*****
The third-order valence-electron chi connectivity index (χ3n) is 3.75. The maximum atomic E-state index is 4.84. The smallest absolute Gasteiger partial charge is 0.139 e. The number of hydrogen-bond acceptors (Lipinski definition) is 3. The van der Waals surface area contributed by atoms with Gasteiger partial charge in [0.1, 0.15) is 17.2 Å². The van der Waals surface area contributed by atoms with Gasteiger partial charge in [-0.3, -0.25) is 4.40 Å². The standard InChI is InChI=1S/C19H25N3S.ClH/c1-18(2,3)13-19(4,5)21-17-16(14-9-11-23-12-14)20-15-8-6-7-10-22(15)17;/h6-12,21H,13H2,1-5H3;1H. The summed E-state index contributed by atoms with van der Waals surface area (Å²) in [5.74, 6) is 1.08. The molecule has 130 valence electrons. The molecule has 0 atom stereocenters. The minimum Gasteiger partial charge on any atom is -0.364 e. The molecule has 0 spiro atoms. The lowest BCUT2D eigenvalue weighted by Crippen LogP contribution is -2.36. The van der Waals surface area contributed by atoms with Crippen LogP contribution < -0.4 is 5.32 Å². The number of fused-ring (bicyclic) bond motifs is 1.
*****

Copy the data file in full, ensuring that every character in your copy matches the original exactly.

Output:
The third-order valence-electron chi connectivity index (χ3n) is 3.75. The maximum atomic E-state index is 4.84. The smallest absolute Gasteiger partial charge is 0.139 e. The number of hydrogen-bond acceptors (Lipinski definition) is 3. The van der Waals surface area contributed by atoms with Gasteiger partial charge in [0.1, 0.15) is 17.2 Å². The van der Waals surface area contributed by atoms with Gasteiger partial charge in [-0.3, -0.25) is 4.40 Å². The standard InChI is InChI=1S/C19H25N3S.ClH/c1-18(2,3)13-19(4,5)21-17-16(14-9-11-23-12-14)20-15-8-6-7-10-22(15)17;/h6-12,21H,13H2,1-5H3;1H. The summed E-state index contributed by atoms with van der Waals surface area (Å²) in [5.74, 6) is 1.08. The molecule has 130 valence electrons. The molecule has 0 atom stereocenters. The minimum Gasteiger partial charge on any atom is -0.364 e. The molecule has 0 spiro atoms. The lowest BCUT2D eigenvalue weighted by Crippen LogP contribution is -2.36. The van der Waals surface area contributed by atoms with Crippen LogP contribution < -0.4 is 5.32 Å². The number of fused-ring (bicyclic) bond motifs is 1.